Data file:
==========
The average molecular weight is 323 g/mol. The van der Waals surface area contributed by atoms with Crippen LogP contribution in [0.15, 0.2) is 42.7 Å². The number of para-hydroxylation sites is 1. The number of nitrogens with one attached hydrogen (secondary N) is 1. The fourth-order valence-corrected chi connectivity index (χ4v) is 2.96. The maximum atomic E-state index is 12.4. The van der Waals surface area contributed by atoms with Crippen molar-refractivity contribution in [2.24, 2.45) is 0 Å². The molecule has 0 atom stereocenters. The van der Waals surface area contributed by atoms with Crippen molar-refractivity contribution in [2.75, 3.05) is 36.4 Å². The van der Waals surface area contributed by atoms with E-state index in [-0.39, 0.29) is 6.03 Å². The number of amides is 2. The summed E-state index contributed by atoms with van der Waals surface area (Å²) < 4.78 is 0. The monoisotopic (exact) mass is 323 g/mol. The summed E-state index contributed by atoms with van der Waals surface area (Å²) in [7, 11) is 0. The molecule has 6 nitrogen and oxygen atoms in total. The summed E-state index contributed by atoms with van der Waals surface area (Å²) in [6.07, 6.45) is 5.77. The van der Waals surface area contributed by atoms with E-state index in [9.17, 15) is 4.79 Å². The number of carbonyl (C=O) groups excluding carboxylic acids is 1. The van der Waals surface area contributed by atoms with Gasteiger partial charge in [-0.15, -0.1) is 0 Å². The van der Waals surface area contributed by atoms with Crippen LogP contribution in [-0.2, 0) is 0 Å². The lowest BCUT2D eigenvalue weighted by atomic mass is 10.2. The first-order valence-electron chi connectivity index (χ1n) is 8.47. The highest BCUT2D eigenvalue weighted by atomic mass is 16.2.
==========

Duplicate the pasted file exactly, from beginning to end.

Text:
The average molecular weight is 323 g/mol. The van der Waals surface area contributed by atoms with Crippen LogP contribution in [0.15, 0.2) is 42.7 Å². The number of para-hydroxylation sites is 1. The number of nitrogens with one attached hydrogen (secondary N) is 1. The fourth-order valence-corrected chi connectivity index (χ4v) is 2.96. The maximum atomic E-state index is 12.4. The van der Waals surface area contributed by atoms with Crippen molar-refractivity contribution in [2.24, 2.45) is 0 Å². The molecule has 0 atom stereocenters. The van der Waals surface area contributed by atoms with Crippen molar-refractivity contribution in [2.75, 3.05) is 36.4 Å². The van der Waals surface area contributed by atoms with E-state index in [-0.39, 0.29) is 6.03 Å². The number of amides is 2. The summed E-state index contributed by atoms with van der Waals surface area (Å²) < 4.78 is 0. The monoisotopic (exact) mass is 323 g/mol. The summed E-state index contributed by atoms with van der Waals surface area (Å²) in [7, 11) is 0. The molecule has 6 nitrogen and oxygen atoms in total. The summed E-state index contributed by atoms with van der Waals surface area (Å²) in [6.07, 6.45) is 5.77. The van der Waals surface area contributed by atoms with E-state index in [9.17, 15) is 4.79 Å². The number of carbonyl (C=O) groups excluding carboxylic acids is 1. The van der Waals surface area contributed by atoms with Gasteiger partial charge in [-0.15, -0.1) is 0 Å². The van der Waals surface area contributed by atoms with Crippen LogP contribution in [-0.2, 0) is 0 Å². The lowest BCUT2D eigenvalue weighted by atomic mass is 10.2. The first-order valence-electron chi connectivity index (χ1n) is 8.47. The highest BCUT2D eigenvalue weighted by atomic mass is 16.2.